The Neurobiology of Depressive Illness

The Neurobiology of Depressive Illness: Causes and Consequences of Altered Brain Monoaminergic Function

Sponsors

Lead Sponsor: Baker Heart Research Institute

Collaborator: National Health and Medical Research Council, Australia

Source Baker Heart Research Institute
Brief Summary

We aim to determine why patients with depression are at an elevated risk for the development of coronary heart disease, and resolve whether the severity of a patient's depression has a counterpart in demonstrable abnormalities in brain chemistry. Studies will be completed in 28 patients with depression; both males and females. Patients will be studied both untreated and during administration of a selective serotonin re-uptake inhibitor (SSRI) antidepressant. They will be either newly diagnosed with depression, untreated patients suffering a recent relapse, or patients seeking to switch from a non-SSRI antidepressant due to non-response. The turnover of chemical messengers in the brain will be estimated by high internal jugular venous blood sampling and DNA will be isolated and examined from blood cells. Immune function will also be assessed. Whole body and cardiac sympathetic nervous activity will be determined, as well as microneurographic recording of muscle sympathetic nervous activity.

It is hypothesised that patients with depression and no existing demonstrable cardiac disease demonstrate:

Alterations in brain monoaminergic neurotransmitter turnover, resulting in sympathetic nervous activation and dysregulation of the baroreflex control to both the heart (vagal) and muscle vasoconstrictor sympathetic nerves; and Exhibit enhanced platelet reactivity predisposing them to thrombogenesis and myocardial ischaemia.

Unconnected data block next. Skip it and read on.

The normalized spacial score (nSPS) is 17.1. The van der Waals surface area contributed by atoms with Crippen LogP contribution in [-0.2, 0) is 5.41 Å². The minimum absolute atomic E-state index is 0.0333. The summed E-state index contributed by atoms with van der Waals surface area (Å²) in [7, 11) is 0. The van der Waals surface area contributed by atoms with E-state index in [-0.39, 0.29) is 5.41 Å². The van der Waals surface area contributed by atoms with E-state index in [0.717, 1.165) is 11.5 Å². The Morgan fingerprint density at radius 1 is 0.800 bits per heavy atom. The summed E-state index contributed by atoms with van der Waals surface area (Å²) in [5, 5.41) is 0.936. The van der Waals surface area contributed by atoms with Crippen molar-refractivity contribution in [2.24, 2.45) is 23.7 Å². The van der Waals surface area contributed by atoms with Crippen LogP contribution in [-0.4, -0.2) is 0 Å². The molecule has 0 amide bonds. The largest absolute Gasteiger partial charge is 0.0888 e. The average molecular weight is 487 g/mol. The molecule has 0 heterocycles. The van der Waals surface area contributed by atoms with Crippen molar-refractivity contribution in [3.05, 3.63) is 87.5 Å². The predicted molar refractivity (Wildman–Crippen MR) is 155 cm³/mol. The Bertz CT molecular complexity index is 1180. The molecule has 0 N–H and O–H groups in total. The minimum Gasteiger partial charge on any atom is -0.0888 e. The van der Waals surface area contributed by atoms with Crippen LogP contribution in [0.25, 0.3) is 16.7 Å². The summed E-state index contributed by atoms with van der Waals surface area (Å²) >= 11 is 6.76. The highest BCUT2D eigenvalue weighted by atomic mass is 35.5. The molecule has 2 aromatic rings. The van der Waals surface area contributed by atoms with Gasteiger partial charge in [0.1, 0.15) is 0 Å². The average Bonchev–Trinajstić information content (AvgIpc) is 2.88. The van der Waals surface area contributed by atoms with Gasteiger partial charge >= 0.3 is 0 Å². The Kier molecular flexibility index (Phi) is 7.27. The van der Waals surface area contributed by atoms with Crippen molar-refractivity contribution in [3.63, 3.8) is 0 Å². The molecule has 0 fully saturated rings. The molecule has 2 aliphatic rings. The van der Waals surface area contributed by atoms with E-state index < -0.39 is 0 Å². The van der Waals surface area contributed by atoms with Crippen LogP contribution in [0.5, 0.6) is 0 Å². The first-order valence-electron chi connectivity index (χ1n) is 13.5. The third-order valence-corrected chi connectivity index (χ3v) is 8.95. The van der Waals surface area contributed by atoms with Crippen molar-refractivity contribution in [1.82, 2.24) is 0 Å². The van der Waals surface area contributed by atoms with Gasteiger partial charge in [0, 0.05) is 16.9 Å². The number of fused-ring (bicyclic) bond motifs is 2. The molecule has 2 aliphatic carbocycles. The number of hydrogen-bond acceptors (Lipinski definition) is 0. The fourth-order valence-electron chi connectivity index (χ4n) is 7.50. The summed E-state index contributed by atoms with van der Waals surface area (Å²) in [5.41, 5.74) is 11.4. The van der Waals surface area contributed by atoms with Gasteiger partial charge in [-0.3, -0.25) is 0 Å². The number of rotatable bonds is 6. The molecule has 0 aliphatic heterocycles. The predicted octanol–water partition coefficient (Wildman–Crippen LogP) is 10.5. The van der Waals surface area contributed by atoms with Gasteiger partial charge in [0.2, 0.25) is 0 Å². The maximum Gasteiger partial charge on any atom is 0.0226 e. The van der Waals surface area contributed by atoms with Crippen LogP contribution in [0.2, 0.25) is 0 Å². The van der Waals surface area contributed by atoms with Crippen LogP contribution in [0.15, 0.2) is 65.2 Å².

Therapeutic intervention with an SSRI will modify cardiac sympathetic function, baroreflex sensitivity or platelet reactivity in a fashion likely to reduce cardiac risk.

Overall Status Unknown status
Start Date June 2000
Completion Date December 2009
Primary Completion Date December 2008
Phase N/A
Study Type Interventional
Primary Outcome
Measure Time Frame
level of sympathetic nervous system activity and its response to treatment 12 weeks
Secondary Outcome
Measure Time Frame
clinical response to treatment 12 weeks
Enrollment 40
Condition
Intervention

Intervention Type: Drug

Intervention Name: antidepressants primarily selective serotonin reuptake inhibitors

Description: normal clinical dosages used according to clinical response as determined by a psychiatrist

Arm Group Label: intervention

Eligibility

Criteria:

Inclusion Criteria:

- Major depression

Exclusion Criteria:

- heart disease diabetes hypertension psychosis significant suicidal risk dementia

Gender: Female

Minimum Age: 18 Years

Maximum Age: 75 Years

Healthy Volunteers: No

Overall Official
Last Name Role Affiliation
Murray A Esler, MBBS Phd Principal Investigator Baker Heart Research Insitute
Overall Contact

Last Name: David A Barton, MBBSFRANZCP

Phone: 61393428946

Email: [email protected]

Location
Facility: Status: Contact: Investigator: Baker Heart Research Institute David A Barton, MBBS 61393428946 [email protected] David a Barton, m Principal Investigator
Location Countries

Australia

Verification Date

May 2008

Responsible Party

Name Title: Dr David Barton

Organization: Baker Heart Research Institute

Keywords
Has Expanded Access No
Condition Browse
Number Of Arms 1
Arm Group

Label: intervention

Type: Active Comparator

Description: there is no sham or placebo control arm It is a single arm study

Study Design Info

Allocation: Non-Randomized

Intervention Model: Single Group Assignment

Primary Purpose: Treatment

Masking: None (Open Label)

Source: ClinicalTrials.gov